“A lot of Asians from Cerritos and La Palma are moving into these areas. They’re in love with the big trees and the big lots. Some are spending as much as $250,000 refurbishing and upgrading, and so I see that neighborhood rapidly becoming million-dollar property,” Kerr said.
Alan and Jean Fitzwater say they were warned about real estate prices in Southern California before they moved to Fullerton on a job transfer from a small city near Ft. Walton Beach, Fla.
“We came prepared to rent for a year because we were a little anxious about making a commitment so quickly just based on a weekend. But we found Fairway Village, and it just felt right,” Jean Fitzwater said. “It was within our budget, so we bought. It was a quick decision, but a good one.”
Fairway Village is a gated community of townhomes located on Bastanchury Road between Harbor and Brea boulevards. Built by S&S; in the mid-1970s, the quiet complex is set off by green belts and large trees and features two swimming pools heated year-round, a spa and lighted tennis courts.
The Fitzwaters bought their 2,000-square-foot, three-bedroom, three-bath townhome for $180,000 in spring, 1986. They estimate that it would now sell for $320,000, “but it might have slipped a little, probably about 5% or 6%,” Alan said.
Alan, an engineer with Northrop Aircraft Corp. in Pico Rivera, wanted to look for a home within 45 minutes driving time of his office.
“We knew we wanted to live in Orange County. I said right away that I wanted to be in a real community, and that’s what this is. The people here are really open to new friends and we’ve enjoyed that,” said Jean, who, as a docent of the Fullerton Museum Center, is an active member of the community. Avid tennis players, the Fitzwaters also belong to the Sunny Hills Racquet Club.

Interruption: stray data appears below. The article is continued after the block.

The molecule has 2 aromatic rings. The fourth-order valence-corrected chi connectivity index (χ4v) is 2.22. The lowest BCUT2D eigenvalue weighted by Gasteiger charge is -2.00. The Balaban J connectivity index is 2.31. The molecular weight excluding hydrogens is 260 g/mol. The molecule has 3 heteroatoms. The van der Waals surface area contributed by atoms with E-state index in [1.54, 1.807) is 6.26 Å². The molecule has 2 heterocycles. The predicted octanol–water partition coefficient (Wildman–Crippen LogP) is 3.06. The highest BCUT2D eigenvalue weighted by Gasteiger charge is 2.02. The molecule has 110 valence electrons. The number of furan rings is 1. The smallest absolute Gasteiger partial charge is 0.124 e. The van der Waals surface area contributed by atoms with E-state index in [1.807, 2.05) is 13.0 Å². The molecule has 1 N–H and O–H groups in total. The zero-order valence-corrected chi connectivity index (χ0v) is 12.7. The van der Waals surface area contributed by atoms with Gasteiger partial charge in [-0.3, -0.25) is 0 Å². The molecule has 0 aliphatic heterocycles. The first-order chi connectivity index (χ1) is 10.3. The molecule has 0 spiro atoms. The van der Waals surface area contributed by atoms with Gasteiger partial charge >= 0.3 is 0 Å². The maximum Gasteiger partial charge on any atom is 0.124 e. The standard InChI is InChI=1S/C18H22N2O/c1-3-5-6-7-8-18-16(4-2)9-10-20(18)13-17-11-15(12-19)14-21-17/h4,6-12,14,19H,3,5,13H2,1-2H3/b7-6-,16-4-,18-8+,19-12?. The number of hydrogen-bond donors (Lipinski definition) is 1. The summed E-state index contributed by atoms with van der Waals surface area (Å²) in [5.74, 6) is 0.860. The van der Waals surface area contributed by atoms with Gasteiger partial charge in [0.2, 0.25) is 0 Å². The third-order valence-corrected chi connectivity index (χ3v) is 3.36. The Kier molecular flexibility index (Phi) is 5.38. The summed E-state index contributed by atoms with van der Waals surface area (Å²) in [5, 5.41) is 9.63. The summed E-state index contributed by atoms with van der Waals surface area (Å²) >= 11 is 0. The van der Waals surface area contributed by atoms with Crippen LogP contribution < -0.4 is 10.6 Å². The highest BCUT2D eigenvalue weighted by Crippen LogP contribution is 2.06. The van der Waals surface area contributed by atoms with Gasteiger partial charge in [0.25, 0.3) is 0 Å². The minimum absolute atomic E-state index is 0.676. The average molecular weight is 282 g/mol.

“When we drove down the middle of town the first time, we just fell in love with it. Fullerton offers something for everyone,” Jean Fitzwater said. But not all Fullerton townhomes are as pricey as those in Fairway Village.
While selection and price range are limited because condominiums are relatively scarce in Fullerton, a few developments can be found with units selling in the low $100,000s. They include The American Classics on Beach Boulevard and Rosecrans Avenue; Park Ridge and Quail Ridge, on Associated Road; Casa del Amo, near State College and Yorba Linda boulevards, and several on Peckham Street, near the intersection of Orangethorpe Avenue and Magnolia Street.
The Arbors condominium complex, on the east side of the Orange Freeway, has one-bedroom units selling in the high $80,000- to $90,000-range, Martinetto said.
For an affordable single-family home, Doug and Adrienne Boughter looked in the southwest part of Fullerton. They bought their four-bedroom, 1,700-square-foot home on Lambert Drive for $180,000 last September. It is their second home; their first having been a 1,080-square-foot “fixer-upper” in Placentia that they bought for $71,000 in 1987. After investing untold man-hours, they sold it for $135,000.
“We did real well,” said Doug, who, at 31, has lived in Fullerton nearly all his life.